MarketingEdit

McDonald's marketed a number of Flintstones promotions for the film, including the return of the McRib sandwich and the "Grand Poobah Meal" combo with it, a line of premium glass mugs, and toys based on characters and locations from the film. In the commercials and released items for the Flintstones promotion, McDonald's was renamed "RocDonald's" with stone age imagery, similarly to other businesses and proper names in the Flintstones franchise. The week the film was released, MTV aired a block of The Grind with Eric Nies at the film's Bedrock set with dancers in cave outfits performing to hit music at the time from Ace of Base, Was (Not Was), Warren G and Nate Dogg while Eric asked the dancers themed trivia questions from the show and encouraged the viewers to purchase the film's soundtrack.[40] The Flintstones: The Movie, a video game based on the film, was developed by Ocean software and released for the Super Nintendo Entertainment System, Game Boy and Mega Drive/Genesis (Sega Channel exclusive) in 1995. In the United Kingdom, Tetley promoted adverts with audio from the film, including mugs starring characters from the film. Jurassic Park, the name of another movie, was also seen briefly as a park in the film.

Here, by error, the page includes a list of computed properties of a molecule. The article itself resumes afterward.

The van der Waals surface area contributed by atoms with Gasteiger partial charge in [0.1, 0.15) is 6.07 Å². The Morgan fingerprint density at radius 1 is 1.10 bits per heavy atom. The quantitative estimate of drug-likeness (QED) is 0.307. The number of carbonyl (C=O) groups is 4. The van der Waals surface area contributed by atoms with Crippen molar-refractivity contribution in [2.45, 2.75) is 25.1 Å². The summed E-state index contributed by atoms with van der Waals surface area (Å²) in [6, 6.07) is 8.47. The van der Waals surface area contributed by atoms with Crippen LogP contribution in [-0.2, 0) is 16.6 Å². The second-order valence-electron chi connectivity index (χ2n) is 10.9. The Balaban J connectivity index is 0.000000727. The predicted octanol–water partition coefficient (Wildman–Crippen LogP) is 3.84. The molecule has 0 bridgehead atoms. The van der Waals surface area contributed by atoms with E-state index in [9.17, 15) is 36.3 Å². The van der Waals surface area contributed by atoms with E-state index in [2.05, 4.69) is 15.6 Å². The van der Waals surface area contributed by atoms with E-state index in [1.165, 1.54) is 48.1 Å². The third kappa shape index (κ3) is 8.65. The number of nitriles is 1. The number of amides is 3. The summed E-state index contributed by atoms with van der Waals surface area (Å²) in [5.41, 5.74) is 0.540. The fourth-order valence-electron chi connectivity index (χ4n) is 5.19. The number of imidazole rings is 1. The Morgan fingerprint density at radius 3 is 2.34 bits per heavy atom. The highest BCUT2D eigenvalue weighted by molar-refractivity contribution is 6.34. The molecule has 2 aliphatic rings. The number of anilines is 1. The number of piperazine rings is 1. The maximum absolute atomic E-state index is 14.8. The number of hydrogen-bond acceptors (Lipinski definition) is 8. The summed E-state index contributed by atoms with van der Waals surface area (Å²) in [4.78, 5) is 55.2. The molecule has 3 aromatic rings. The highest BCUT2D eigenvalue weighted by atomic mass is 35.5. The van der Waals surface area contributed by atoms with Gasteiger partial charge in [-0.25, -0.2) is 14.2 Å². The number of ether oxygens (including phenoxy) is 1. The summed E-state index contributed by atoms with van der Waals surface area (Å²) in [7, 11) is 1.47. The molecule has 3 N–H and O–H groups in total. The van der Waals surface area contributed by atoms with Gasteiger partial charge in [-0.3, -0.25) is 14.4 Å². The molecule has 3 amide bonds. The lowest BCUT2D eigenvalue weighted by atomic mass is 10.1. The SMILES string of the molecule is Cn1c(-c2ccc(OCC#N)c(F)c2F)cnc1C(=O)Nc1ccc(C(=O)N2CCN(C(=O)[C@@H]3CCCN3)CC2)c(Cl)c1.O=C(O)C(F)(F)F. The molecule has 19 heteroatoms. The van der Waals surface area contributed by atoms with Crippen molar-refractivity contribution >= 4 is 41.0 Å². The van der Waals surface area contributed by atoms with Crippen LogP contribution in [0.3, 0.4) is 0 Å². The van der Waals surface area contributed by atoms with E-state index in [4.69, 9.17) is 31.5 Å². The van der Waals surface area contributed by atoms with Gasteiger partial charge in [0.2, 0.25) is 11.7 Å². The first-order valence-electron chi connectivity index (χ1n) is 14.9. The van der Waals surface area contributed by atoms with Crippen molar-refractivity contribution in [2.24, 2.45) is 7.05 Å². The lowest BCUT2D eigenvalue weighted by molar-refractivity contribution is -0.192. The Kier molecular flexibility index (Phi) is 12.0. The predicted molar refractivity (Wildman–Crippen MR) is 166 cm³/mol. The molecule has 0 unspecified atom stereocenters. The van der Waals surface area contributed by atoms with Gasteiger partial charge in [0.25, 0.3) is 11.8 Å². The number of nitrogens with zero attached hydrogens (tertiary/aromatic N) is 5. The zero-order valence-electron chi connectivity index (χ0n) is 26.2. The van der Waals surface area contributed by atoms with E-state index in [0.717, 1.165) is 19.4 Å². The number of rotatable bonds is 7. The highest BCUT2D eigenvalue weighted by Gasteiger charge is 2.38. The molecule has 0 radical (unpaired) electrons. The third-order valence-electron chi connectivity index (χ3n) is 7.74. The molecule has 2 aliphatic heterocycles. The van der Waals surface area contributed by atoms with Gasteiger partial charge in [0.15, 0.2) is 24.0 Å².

Home mediaEdit

Soon after its run in theaters, the film came out on VHS and LaserDisc on November 8, 1994, then later on DVD on March 16, 1999 and to Blu-ray on August 19, 2014.[41]

Video gameEdit